The new Intelligence Authorization Bill– not all good newsJune 20, 2009 # 3:44 pm # Foreign Policy, Human Rights, Intelligence # No Comment
The Washington Post is reporting on the new Intelligence Authorization Bill that has just cleared the House Intelligence Committee. According to the Post:
The House intelligence committee late Thursday approved measures to strengthen oversight of the National Security Agency and the overall intelligence community, including by making the jobs of NSA director and general counsel subject to Senate confirmation.
The committee also voted to include provisions that would establish independent inspectors general at the NSA and at the Office of the Director of National Intelligence who could not be fired by the heads of those agencies. The latter position would have expanded authority to investigate all 16 intelligence agencies under the director’s oversight.
The panel’s intelligence authorization bill, which was approved on a party-line voice vote and now goes to the House floor, would also establish the new position of NSA associate director for compliance and training so that the agency has a senior-level official focusing solely on ensuring that personnel comply with laws and court orders.
The bill also would end the statutory authority of the executive branch to limit briefings on classified, covert action to the “Gang of Eight,” the chairmen and ranking members of the House and Senate intelligence committees and the House and Senate senior leadership.
Together these measures, Democrats say, represent an attempt to make the intelligence agencies more accountable to Congress. In recent years, controversies including disclosures of the NSA’s warrantless surveillance program and the CIA’s use of harsh interrogation techniques have led to calls for greater oversight.
The Post notes that:
The bill also includes a provision by Rep. Rush D. Holt (D-N.J.) requiring the videotaping of CIA interrogations of detainees arrested in Iraq, Afghanistan and elsewhere. The classified recordings would be available to intelligence personnel, who could examine them for potential intelligence missed during the initial interrogation, aides to Holt said.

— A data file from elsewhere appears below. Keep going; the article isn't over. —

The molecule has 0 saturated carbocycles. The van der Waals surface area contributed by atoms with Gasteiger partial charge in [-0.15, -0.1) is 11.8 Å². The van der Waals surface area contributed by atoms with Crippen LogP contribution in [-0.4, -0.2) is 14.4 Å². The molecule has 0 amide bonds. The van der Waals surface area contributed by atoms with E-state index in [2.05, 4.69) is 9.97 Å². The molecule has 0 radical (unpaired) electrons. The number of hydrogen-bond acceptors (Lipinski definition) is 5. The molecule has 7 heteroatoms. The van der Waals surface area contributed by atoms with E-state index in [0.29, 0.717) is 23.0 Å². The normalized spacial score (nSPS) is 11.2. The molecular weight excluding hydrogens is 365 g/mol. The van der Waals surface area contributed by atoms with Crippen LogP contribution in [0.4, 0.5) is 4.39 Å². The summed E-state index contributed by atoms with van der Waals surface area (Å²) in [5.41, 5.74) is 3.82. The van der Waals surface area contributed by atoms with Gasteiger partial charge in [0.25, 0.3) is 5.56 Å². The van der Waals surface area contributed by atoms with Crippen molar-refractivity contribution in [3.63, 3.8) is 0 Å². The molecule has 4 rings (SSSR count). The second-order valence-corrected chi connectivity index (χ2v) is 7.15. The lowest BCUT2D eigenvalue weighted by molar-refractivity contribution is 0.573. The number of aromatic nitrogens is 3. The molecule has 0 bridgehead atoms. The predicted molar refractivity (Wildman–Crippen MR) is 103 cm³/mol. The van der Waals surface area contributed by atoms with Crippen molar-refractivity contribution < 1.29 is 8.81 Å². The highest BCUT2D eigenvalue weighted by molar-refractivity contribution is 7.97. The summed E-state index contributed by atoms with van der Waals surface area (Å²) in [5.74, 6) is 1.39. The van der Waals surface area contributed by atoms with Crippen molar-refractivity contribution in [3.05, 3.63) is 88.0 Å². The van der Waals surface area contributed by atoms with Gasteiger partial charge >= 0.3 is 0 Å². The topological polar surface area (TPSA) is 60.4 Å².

A couple of comments.
First, I like the idea of independent Inspectors General. I think that model makes a lot of sense. And it seems to be logical that the Inspector General at the ODNI would have authority over all of the intelligence community.
Second, I think it makes sense to have the Director of NSA– the largest intelligence agency in the United States subject to Senate confirmation.
Third, I worry about making the General Counsel at NSA subject to Senate confirmation. I think this has the potential to bring about the same kind of politicization of legal positions that we saw at the Justice Department in the previous Administration. Indeed, I agree with Stewart Baker. The Post notes:
Stewart A. Baker, who served as NSA general counsel from 1992 to 1994, said that requiring confirmation would “undercut a long tradition of nonpartisanship” in the job. Baker was appointed by a Republican, President George H.W. Bush, and retained by a Democrat, President Bill Clinton. “This is effectively a proposal to politicize the job,” he said.
Fourth, I also worry about changing the provision in that law that allows the president to limit the briefing on covert actions to the “Big Eight.” I will check the specific language of the bill, but if this means that the president must brief the entire committees, it could have the unintended consequence of leading presidents to postpone briefings until later dates. As present, the law requires that the president notify in a “timely fashion.” If the president has to brief more members, the president may simply decide to wait longer to brief. Moreover, if the “Big Eight” don’t have the integrity to challenge the president on the wisdom of certain covert actions, I am not sure that expanding it to the whole committees will help much.
Fifth, I find Rush Holt’s addition interesting. I guess it makes sense– but, of course, it seems to presuppose that the CIA should be doing the interrogating in the first place– and not the military or the FBI. Indeed, evidence seems to indicate that we got in trouble before when the CIA contractors did the interrogating.